6. Because the judgment is reversed for the reasons stated, we do not address the enumeration which asserts that the judgment is excessive. That issue can be raised anew if the new judgment arguably exceeds the bounds of the law.
BLACKBURN, Judge, concurring specially.
I concur with the majority's conclusion that the trial court had subject matter jurisdiction to adjudicate the plaintiffs' claims regarding the defendants' allegations of child abuse, inflicting bodily harm, thievery, and stealing government files. However, I disagree with the majority's finding that the trial court impermissibly based its award of damages in part upon matters over which the court did not have jurisdiction, and which conclusion was the basis of the reversal of the trial court.
The damages award was entered in this case following a bench trial, and the language of the trial court's order clearly indicates that it recognized the difference between claims ecclesiastical in nature and issues "not strictly . . . ecclesiastical." Absent a showing to the contrary in the record, this Court presumes that the trial judge correctly separated the enforceable claims from the matters involving church doctrine and applied the pertinent law. There is no evidence in the record that the trial court's findings were based on anything but the legitimate claims recognized by the majority: allegations of child abuse, inflicting bodily harm, thievery, and stealing government files.
While the majority concludes that because a default judgment was entered for the plaintiffs, the trial court impermissibly based its award on religious matters, there is no factual basis in the record of the unreported hearing to support such a conclusion. The majority inappropriately bases its result on a determination that the trial court based its award in part on many of plaintiffs' claims which involve matters over which this Court has no jurisdiction. Without regard to the matter of ecclesiastical jurisdiction, such "ecclesiastical" allegations simply state no cause of action in tort under Georgia law. These claims could not be the basis for any award in tort without regard to the setting in which the conduct occurred, ecclesiastical or otherwise.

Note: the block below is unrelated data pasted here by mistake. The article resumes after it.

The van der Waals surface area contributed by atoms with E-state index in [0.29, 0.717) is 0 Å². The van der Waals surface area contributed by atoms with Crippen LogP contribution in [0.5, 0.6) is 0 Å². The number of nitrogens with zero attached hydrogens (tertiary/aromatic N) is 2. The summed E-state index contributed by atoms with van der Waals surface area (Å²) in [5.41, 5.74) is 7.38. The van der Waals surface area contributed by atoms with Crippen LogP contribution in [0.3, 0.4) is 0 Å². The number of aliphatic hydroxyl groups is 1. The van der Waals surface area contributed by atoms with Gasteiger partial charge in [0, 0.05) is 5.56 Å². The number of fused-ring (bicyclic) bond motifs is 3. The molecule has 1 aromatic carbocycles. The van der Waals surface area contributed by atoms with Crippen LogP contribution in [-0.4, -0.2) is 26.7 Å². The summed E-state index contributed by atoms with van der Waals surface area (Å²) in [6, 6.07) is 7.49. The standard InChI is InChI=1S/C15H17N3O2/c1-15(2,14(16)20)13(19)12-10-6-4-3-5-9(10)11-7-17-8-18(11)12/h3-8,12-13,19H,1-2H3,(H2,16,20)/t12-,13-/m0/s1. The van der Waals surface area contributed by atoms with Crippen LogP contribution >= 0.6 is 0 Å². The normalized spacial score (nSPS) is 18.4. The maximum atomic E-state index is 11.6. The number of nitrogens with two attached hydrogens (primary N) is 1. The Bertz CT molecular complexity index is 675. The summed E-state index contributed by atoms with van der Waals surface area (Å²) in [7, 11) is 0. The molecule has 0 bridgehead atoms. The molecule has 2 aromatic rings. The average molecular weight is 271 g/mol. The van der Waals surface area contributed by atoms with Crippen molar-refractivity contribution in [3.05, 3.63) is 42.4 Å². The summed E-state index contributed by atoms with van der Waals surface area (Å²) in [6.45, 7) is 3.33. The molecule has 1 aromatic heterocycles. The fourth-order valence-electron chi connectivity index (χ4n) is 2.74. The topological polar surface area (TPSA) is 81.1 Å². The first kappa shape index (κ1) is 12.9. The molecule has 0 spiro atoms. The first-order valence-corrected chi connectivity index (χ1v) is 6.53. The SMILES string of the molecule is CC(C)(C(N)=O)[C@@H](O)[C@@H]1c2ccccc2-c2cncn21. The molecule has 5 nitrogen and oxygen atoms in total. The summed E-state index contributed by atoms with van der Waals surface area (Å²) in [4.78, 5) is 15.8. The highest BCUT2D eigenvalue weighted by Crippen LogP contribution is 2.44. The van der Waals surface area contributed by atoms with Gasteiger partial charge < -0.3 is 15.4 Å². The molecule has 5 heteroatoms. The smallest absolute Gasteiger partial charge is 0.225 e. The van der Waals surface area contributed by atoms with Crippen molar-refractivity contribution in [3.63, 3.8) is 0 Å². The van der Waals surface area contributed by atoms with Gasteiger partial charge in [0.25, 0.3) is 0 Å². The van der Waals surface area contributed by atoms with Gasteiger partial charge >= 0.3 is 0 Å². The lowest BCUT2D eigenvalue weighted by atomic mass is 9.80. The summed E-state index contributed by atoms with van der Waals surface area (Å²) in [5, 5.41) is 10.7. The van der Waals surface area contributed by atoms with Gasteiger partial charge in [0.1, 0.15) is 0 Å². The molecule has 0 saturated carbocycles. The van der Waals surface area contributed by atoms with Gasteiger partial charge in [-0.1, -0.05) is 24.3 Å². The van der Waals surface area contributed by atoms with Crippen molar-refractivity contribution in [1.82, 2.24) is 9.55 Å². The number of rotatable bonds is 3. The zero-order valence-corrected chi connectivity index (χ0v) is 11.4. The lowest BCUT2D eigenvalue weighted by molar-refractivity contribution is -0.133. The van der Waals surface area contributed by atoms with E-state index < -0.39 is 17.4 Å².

I agree with the majority that the judgment must be reversed with respect to the defendant, First United Church, Inc. The trial court erred in denying the church's motion for new trial, because the complaint upon which the default judgment was based failed to state a claim against the church. This is true without regard to the ecclesiastical setting in which the torts occurred and without resort to the majority's "ecclesiastical" analysis which is unnecessary and inappropriate. If the "ecclesiastical" comments were not slanderous, their utterance did not constitute slander, and there was no tort arising therefrom.
Because we have reversed the trial court's holding as to First United Church, Inc., and it is not possible to determine to what extent such defendant's conduct contributed to the court's joint and several award against the collective defendants, I agree that the trial court's order must be vacated and remanded to the trial court for its review of its award, consistent with this opinion. Thereafter, the parties would be entitled to appeal the issue of excessiveness of the award which we have not addressed here at that time as may be appropriate.
I am authorized to state that Presiding Judge Birdsong joins in this special concurrence.
Michael L. Wetzel, for appellants.
Thursday May 21 05:33 EDT